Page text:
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Monday, December 06, 2004

Concubines: Wives or Sex-Slaves?

By Farzana Hassan-Shahid.


In the modern western mind, the word “concubine” may immediately
invoke images of medieval seraglios and harems, where women dance to the
whims of their capricious master, obsequiosly obliging him in every
possible way. Historical evidence indicates that such was indeed the case
in many Muslim and Non Muslim lands, and that concubinage as an
institution remained unchallenged for centuries, both before and after the
advent of Islam. The question however arises as to whether Islam as a
religion of social justice, put an end to this morally sacrileges
institution, or whether it gave it tacit approval, albeit for a limited time?

Muhammad Asad, a noted modern exegete and commentator of the Qur’an
adopts the uncompromising position that the Qur’an never at any point,
gave Muslim men the sanction to acquire war captives as concubines. In
his learned commentary, he states that verse 4:3 of the Qur’an exhorts
Muslim men to marry free believing women and if these not be available,
then to marry those from the captives, and by doing so elevate their
status in Muslim society. He asserts that the command to marry both
categories of women is unequivocally stated in the Qur’an as follows:

“If ye fear that ye shall not be able to deal justly with the orphans,
marry women of your choice, two or three or four: But if ye fear that
ye shall not be able to deal justly (with them) then only one, or (a
captive ) that your right hands possess. That will be more suitable, to
prevent you from doing injustice.”

He further states that the exhortation to marry captives, rather than
to retain them as concubines, is reiterated in verse 4:24 of the Qur’an
as stated below:

“Also prohibited are women already married, except those whom your
right hands posses. Thus hath God ordained (prohibition) against you.
Except for these all others are lawful, provided you seek (them in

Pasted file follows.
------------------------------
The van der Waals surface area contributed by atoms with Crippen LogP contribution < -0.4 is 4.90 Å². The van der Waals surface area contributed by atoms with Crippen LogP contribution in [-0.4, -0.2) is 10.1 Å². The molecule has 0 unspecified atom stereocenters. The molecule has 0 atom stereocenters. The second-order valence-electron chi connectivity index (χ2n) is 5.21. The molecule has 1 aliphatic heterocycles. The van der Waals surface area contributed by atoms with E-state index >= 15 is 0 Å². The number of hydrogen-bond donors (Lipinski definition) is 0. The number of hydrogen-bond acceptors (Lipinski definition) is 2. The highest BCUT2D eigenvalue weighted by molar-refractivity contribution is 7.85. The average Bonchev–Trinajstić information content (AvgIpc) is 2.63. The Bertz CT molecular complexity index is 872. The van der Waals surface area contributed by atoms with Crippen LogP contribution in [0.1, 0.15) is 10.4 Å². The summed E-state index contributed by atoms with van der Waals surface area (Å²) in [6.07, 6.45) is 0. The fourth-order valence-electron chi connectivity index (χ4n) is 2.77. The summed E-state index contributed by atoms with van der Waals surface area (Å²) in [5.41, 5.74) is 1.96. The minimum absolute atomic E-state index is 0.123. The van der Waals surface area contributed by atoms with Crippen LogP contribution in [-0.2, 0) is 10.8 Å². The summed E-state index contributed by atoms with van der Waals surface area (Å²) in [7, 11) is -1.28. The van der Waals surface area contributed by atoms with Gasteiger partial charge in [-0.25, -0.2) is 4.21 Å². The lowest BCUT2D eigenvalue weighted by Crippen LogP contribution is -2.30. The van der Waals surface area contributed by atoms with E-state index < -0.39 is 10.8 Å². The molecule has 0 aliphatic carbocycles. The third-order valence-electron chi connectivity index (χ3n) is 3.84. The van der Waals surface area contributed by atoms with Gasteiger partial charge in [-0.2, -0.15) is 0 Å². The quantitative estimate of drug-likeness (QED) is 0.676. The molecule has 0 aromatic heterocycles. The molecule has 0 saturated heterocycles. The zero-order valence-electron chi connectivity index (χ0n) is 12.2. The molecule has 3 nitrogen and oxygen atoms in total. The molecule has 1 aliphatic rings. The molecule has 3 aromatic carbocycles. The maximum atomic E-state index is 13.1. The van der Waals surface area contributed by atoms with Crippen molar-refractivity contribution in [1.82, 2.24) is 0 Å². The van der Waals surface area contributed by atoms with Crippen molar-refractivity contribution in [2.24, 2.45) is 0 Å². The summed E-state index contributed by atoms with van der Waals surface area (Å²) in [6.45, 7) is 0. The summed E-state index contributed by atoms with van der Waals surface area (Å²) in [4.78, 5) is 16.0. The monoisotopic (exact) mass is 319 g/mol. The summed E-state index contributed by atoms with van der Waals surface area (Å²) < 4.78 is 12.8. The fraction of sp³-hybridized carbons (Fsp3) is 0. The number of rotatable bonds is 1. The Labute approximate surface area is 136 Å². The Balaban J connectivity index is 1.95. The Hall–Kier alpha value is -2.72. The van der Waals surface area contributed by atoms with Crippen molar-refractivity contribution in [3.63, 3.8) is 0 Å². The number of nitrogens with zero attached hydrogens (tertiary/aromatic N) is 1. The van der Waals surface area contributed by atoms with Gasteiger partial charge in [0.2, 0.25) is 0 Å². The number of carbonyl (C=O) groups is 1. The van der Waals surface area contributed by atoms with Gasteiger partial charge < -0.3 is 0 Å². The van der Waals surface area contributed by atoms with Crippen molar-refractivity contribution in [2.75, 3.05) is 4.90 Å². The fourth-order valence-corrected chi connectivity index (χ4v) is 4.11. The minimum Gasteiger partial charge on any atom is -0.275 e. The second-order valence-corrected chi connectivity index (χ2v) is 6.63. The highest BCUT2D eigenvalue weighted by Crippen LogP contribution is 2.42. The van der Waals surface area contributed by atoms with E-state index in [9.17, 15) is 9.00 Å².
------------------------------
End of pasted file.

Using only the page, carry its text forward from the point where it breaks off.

marriage) with gifts from your property--desiring chastity, not lust, seeing
that ye derive benefit from them, give them their dowers,(at least) as
prescribed; but if after the dower is prescribed, ye mutually( vary it)
there is no blame on you, and God is All-Knowing, All-Wise”

Asad asserts that the institution of marriage, not concubinage is being
discussed here with respect to both free women and captives of war. The
notion of maintaining a harem with an unlimited number of concubines
would contradict the very essence of the verse quoted above, which
clearly warns Muslim men to preserve their chastity within wedlock. Such an
interpretation would also be more consistent with Islam’s general
philosophy regarding sex outside of marriage.

Nonetheless, wives and concubines or “milk yameens” are often discussed
in the Qur’an as separate categories of women with whom a man may have
sexual relations. This may of course give credence to the view that
concubines, as sexual partners outside marriage, are permitted in Islam.
To clarify the meaning of such verses, Abdullah Yusuf Ali provides the
following explanation:

‘Captives of war may be married as such, but their status is inferior
to that of free wives until they are free. This institution of the
captives of was is now obsolete. Such inferiority of status as there was,